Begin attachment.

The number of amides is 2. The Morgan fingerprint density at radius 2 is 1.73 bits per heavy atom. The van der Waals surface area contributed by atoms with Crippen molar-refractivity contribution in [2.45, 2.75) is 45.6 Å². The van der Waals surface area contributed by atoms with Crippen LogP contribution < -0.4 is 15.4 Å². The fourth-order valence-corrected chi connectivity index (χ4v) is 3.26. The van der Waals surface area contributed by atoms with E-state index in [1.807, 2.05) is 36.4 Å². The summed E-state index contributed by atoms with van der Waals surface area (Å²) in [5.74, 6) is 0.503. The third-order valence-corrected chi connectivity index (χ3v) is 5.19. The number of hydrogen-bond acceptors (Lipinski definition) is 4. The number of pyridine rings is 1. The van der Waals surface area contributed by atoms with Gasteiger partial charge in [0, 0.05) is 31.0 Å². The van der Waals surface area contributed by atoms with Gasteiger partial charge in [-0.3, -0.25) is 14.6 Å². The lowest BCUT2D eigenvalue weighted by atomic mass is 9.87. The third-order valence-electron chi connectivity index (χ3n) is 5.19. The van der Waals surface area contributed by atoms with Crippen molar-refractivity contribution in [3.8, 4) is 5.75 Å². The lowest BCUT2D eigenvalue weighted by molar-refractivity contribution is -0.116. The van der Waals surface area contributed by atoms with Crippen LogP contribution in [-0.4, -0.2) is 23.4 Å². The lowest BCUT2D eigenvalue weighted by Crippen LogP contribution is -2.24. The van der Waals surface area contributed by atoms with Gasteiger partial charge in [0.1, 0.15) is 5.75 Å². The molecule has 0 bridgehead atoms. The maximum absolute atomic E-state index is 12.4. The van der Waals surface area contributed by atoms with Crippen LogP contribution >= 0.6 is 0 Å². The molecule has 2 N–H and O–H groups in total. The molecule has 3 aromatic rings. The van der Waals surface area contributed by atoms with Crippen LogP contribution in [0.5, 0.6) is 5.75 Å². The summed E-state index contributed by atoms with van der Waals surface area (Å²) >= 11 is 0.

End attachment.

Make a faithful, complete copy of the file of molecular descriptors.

The number of amides is 2. The Morgan fingerprint density at radius 2 is 1.73 bits per heavy atom. The van der Waals surface area contributed by atoms with Crippen molar-refractivity contribution in [2.45, 2.75) is 45.6 Å². The van der Waals surface area contributed by atoms with Crippen LogP contribution < -0.4 is 15.4 Å². The fourth-order valence-corrected chi connectivity index (χ4v) is 3.26. The van der Waals surface area contributed by atoms with E-state index in [1.807, 2.05) is 36.4 Å². The summed E-state index contributed by atoms with van der Waals surface area (Å²) in [5.74, 6) is 0.503. The third-order valence-corrected chi connectivity index (χ3v) is 5.19. The number of hydrogen-bond acceptors (Lipinski definition) is 4. The number of pyridine rings is 1. The van der Waals surface area contributed by atoms with Gasteiger partial charge in [0, 0.05) is 31.0 Å². The van der Waals surface area contributed by atoms with Gasteiger partial charge in [-0.3, -0.25) is 14.6 Å². The lowest BCUT2D eigenvalue weighted by atomic mass is 9.87. The third-order valence-electron chi connectivity index (χ3n) is 5.19. The van der Waals surface area contributed by atoms with Crippen molar-refractivity contribution in [3.8, 4) is 5.75 Å². The lowest BCUT2D eigenvalue weighted by molar-refractivity contribution is -0.116. The van der Waals surface area contributed by atoms with Crippen LogP contribution in [-0.4, -0.2) is 23.4 Å². The lowest BCUT2D eigenvalue weighted by Crippen LogP contribution is -2.24. The van der Waals surface area contributed by atoms with Gasteiger partial charge in [0.1, 0.15) is 5.75 Å². The molecule has 0 bridgehead atoms. The maximum absolute atomic E-state index is 12.4. The van der Waals surface area contributed by atoms with Crippen LogP contribution >= 0.6 is 0 Å². The molecule has 2 N–H and O–H groups in total. The molecule has 3 aromatic rings. The van der Waals surface area contributed by atoms with Crippen LogP contribution in [0.5, 0.6) is 5.75 Å². The summed E-state index contributed by atoms with van der Waals surface area (Å²) >= 11 is 0.